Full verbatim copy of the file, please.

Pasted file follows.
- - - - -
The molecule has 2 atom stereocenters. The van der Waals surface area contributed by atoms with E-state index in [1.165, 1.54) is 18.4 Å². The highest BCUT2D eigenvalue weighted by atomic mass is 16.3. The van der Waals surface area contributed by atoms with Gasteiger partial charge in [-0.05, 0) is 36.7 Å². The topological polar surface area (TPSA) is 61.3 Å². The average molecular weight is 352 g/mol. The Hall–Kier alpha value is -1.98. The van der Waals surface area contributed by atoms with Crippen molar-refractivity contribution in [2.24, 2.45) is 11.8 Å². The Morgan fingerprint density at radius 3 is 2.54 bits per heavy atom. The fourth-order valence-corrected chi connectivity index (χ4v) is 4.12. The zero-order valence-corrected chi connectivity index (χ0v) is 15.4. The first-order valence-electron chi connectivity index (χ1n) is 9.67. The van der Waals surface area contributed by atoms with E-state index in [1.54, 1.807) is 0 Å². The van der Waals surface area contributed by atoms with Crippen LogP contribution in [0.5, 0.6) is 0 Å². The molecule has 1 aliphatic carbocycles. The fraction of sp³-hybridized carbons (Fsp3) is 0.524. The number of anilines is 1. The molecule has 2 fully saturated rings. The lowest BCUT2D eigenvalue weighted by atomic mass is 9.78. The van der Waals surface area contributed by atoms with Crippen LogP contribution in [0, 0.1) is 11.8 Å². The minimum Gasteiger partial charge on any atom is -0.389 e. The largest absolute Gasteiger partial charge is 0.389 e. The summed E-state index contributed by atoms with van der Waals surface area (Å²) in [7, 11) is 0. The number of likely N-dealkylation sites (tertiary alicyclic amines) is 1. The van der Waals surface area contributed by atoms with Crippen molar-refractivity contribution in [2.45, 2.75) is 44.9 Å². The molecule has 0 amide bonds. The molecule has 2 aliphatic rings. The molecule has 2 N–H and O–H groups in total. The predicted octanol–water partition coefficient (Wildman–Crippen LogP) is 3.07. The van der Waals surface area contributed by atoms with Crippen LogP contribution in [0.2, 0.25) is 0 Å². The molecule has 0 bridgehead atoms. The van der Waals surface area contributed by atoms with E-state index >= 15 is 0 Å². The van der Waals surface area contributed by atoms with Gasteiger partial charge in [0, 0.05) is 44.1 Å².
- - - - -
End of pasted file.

The molecule has 2 atom stereocenters. The van der Waals surface area contributed by atoms with E-state index in [1.165, 1.54) is 18.4 Å². The highest BCUT2D eigenvalue weighted by atomic mass is 16.3. The van der Waals surface area contributed by atoms with Gasteiger partial charge in [-0.05, 0) is 36.7 Å². The topological polar surface area (TPSA) is 61.3 Å². The average molecular weight is 352 g/mol. The Hall–Kier alpha value is -1.98. The van der Waals surface area contributed by atoms with Crippen molar-refractivity contribution in [2.24, 2.45) is 11.8 Å². The Morgan fingerprint density at radius 3 is 2.54 bits per heavy atom. The fourth-order valence-corrected chi connectivity index (χ4v) is 4.12. The zero-order valence-corrected chi connectivity index (χ0v) is 15.4. The first-order valence-electron chi connectivity index (χ1n) is 9.67. The van der Waals surface area contributed by atoms with E-state index in [1.54, 1.807) is 0 Å². The van der Waals surface area contributed by atoms with Crippen LogP contribution in [0.5, 0.6) is 0 Å². The molecule has 1 aliphatic carbocycles. The fraction of sp³-hybridized carbons (Fsp3) is 0.524. The number of anilines is 1. The molecule has 2 fully saturated rings. The lowest BCUT2D eigenvalue weighted by atomic mass is 9.78. The van der Waals surface area contributed by atoms with Crippen LogP contribution in [0, 0.1) is 11.8 Å². The minimum Gasteiger partial charge on any atom is -0.389 e. The largest absolute Gasteiger partial charge is 0.389 e. The summed E-state index contributed by atoms with van der Waals surface area (Å²) in [7, 11) is 0. The number of likely N-dealkylation sites (tertiary alicyclic amines) is 1. The van der Waals surface area contributed by atoms with Crippen molar-refractivity contribution in [2.45, 2.75) is 44.9 Å². The molecule has 0 amide bonds. The molecule has 2 aliphatic rings. The molecule has 2 N–H and O–H groups in total. The predicted octanol–water partition coefficient (Wildman–Crippen LogP) is 3.07. The van der Waals surface area contributed by atoms with Crippen LogP contribution in [0.2, 0.25) is 0 Å². The molecule has 0 bridgehead atoms. The van der Waals surface area contributed by atoms with E-state index >= 15 is 0 Å². The van der Waals surface area contributed by atoms with Gasteiger partial charge in [0, 0.05) is 44.1 Å².